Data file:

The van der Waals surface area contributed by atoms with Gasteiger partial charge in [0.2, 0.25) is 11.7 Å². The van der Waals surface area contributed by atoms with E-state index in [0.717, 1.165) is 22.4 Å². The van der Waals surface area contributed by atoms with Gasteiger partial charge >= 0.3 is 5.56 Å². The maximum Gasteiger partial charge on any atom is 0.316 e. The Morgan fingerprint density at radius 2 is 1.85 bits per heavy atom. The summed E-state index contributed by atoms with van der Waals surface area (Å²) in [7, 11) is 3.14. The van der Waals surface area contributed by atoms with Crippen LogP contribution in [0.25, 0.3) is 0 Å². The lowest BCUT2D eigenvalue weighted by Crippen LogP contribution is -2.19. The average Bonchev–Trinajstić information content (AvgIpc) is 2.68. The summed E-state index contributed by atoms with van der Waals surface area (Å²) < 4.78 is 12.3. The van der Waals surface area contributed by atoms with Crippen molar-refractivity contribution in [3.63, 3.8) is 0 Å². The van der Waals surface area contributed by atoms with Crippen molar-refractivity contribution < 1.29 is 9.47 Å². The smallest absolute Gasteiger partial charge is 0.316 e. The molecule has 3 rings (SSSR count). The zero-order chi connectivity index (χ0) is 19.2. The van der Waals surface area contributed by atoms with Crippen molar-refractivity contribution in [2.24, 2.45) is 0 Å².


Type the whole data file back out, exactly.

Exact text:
The van der Waals surface area contributed by atoms with Gasteiger partial charge in [0.2, 0.25) is 11.7 Å². The van der Waals surface area contributed by atoms with E-state index in [0.717, 1.165) is 22.4 Å². The van der Waals surface area contributed by atoms with Gasteiger partial charge >= 0.3 is 5.56 Å². The maximum Gasteiger partial charge on any atom is 0.316 e. The Morgan fingerprint density at radius 2 is 1.85 bits per heavy atom. The summed E-state index contributed by atoms with van der Waals surface area (Å²) in [7, 11) is 3.14. The van der Waals surface area contributed by atoms with Crippen LogP contribution in [0.25, 0.3) is 0 Å². The lowest BCUT2D eigenvalue weighted by Crippen LogP contribution is -2.19. The average Bonchev–Trinajstić information content (AvgIpc) is 2.68. The summed E-state index contributed by atoms with van der Waals surface area (Å²) < 4.78 is 12.3. The van der Waals surface area contributed by atoms with Crippen molar-refractivity contribution in [3.63, 3.8) is 0 Å². The van der Waals surface area contributed by atoms with Crippen molar-refractivity contribution < 1.29 is 9.47 Å². The smallest absolute Gasteiger partial charge is 0.316 e. The molecule has 3 rings (SSSR count). The zero-order chi connectivity index (χ0) is 19.2. The van der Waals surface area contributed by atoms with Crippen molar-refractivity contribution in [2.24, 2.45) is 0 Å².